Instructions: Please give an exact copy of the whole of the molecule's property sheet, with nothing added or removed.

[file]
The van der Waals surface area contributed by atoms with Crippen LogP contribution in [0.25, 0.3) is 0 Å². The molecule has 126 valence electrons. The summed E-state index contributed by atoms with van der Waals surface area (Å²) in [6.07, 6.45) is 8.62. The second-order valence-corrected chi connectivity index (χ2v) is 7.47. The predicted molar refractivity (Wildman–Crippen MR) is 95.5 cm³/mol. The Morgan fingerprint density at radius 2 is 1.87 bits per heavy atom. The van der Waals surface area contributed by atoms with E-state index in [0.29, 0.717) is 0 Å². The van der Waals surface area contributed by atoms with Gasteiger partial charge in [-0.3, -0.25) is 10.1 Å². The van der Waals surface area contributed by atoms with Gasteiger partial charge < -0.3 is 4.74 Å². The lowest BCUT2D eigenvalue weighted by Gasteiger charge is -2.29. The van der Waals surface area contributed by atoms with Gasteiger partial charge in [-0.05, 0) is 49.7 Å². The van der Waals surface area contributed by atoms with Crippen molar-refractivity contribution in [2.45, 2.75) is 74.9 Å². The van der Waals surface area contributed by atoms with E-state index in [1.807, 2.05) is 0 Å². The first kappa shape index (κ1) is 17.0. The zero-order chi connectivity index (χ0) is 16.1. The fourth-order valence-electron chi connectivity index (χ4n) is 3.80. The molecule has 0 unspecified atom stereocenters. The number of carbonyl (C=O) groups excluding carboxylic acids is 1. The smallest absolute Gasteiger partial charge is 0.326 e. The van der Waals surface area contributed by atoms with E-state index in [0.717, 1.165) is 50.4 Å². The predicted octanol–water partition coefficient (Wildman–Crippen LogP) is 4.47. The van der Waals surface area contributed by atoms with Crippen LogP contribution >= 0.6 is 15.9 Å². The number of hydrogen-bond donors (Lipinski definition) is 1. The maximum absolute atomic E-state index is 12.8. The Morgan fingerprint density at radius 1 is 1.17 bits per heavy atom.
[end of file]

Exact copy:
The van der Waals surface area contributed by atoms with Crippen LogP contribution in [0.25, 0.3) is 0 Å². The molecule has 126 valence electrons. The summed E-state index contributed by atoms with van der Waals surface area (Å²) in [6.07, 6.45) is 8.62. The second-order valence-corrected chi connectivity index (χ2v) is 7.47. The predicted molar refractivity (Wildman–Crippen MR) is 95.5 cm³/mol. The Morgan fingerprint density at radius 2 is 1.87 bits per heavy atom. The van der Waals surface area contributed by atoms with E-state index in [0.29, 0.717) is 0 Å². The van der Waals surface area contributed by atoms with Gasteiger partial charge in [-0.3, -0.25) is 10.1 Å². The van der Waals surface area contributed by atoms with Gasteiger partial charge < -0.3 is 4.74 Å². The lowest BCUT2D eigenvalue weighted by Gasteiger charge is -2.29. The van der Waals surface area contributed by atoms with Gasteiger partial charge in [-0.05, 0) is 49.7 Å². The van der Waals surface area contributed by atoms with Crippen molar-refractivity contribution in [2.45, 2.75) is 74.9 Å². The van der Waals surface area contributed by atoms with E-state index in [1.807, 2.05) is 0 Å². The first kappa shape index (κ1) is 17.0. The zero-order chi connectivity index (χ0) is 16.1. The fourth-order valence-electron chi connectivity index (χ4n) is 3.80. The molecule has 0 unspecified atom stereocenters. The number of carbonyl (C=O) groups excluding carboxylic acids is 1. The smallest absolute Gasteiger partial charge is 0.326 e. The van der Waals surface area contributed by atoms with E-state index in [0.717, 1.165) is 50.4 Å². The predicted octanol–water partition coefficient (Wildman–Crippen LogP) is 4.47. The van der Waals surface area contributed by atoms with Crippen LogP contribution >= 0.6 is 15.9 Å². The number of hydrogen-bond donors (Lipinski definition) is 1. The maximum absolute atomic E-state index is 12.8. The Morgan fingerprint density at radius 1 is 1.17 bits per heavy atom.